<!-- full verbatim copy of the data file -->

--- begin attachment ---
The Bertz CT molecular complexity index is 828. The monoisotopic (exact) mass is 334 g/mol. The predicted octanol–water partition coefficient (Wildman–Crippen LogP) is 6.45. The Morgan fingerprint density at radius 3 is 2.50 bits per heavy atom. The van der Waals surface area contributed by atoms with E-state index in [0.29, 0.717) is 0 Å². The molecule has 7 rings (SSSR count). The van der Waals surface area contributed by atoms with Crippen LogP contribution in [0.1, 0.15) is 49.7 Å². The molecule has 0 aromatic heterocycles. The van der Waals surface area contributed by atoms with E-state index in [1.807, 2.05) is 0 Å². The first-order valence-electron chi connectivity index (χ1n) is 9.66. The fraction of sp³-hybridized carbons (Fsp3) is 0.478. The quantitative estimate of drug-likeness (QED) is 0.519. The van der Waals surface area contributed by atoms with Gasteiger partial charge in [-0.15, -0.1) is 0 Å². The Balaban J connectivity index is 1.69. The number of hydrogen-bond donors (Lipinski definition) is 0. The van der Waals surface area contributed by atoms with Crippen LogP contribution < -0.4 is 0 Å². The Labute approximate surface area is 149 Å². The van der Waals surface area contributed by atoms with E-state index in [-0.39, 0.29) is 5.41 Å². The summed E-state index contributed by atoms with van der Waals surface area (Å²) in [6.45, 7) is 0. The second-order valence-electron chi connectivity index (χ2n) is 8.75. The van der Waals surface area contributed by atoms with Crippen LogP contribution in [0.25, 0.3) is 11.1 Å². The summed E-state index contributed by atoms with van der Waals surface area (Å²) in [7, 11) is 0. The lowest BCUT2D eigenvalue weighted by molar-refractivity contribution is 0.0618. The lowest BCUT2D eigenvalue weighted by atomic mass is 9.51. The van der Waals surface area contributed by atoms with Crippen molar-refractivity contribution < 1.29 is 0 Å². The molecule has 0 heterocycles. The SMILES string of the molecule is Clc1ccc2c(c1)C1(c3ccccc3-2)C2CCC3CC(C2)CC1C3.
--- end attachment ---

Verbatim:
The Bertz CT molecular complexity index is 828. The monoisotopic (exact) mass is 334 g/mol. The predicted octanol–water partition coefficient (Wildman–Crippen LogP) is 6.45. The Morgan fingerprint density at radius 3 is 2.50 bits per heavy atom. The van der Waals surface area contributed by atoms with E-state index in [0.29, 0.717) is 0 Å². The molecule has 7 rings (SSSR count). The van der Waals surface area contributed by atoms with Crippen LogP contribution in [0.1, 0.15) is 49.7 Å². The molecule has 0 aromatic heterocycles. The van der Waals surface area contributed by atoms with E-state index in [1.807, 2.05) is 0 Å². The first-order valence-electron chi connectivity index (χ1n) is 9.66. The fraction of sp³-hybridized carbons (Fsp3) is 0.478. The quantitative estimate of drug-likeness (QED) is 0.519. The van der Waals surface area contributed by atoms with Gasteiger partial charge in [-0.15, -0.1) is 0 Å². The Balaban J connectivity index is 1.69. The number of hydrogen-bond donors (Lipinski definition) is 0. The van der Waals surface area contributed by atoms with Crippen LogP contribution < -0.4 is 0 Å². The Labute approximate surface area is 149 Å². The van der Waals surface area contributed by atoms with E-state index in [-0.39, 0.29) is 5.41 Å². The summed E-state index contributed by atoms with van der Waals surface area (Å²) in [6.45, 7) is 0. The second-order valence-electron chi connectivity index (χ2n) is 8.75. The van der Waals surface area contributed by atoms with Crippen LogP contribution in [0.25, 0.3) is 11.1 Å². The summed E-state index contributed by atoms with van der Waals surface area (Å²) in [7, 11) is 0. The lowest BCUT2D eigenvalue weighted by molar-refractivity contribution is 0.0618. The lowest BCUT2D eigenvalue weighted by atomic mass is 9.51. The van der Waals surface area contributed by atoms with Crippen molar-refractivity contribution < 1.29 is 0 Å². The molecule has 0 heterocycles. The SMILES string of the molecule is Clc1ccc2c(c1)C1(c3ccccc3-2)C2CCC3CC(C2)CC1C3.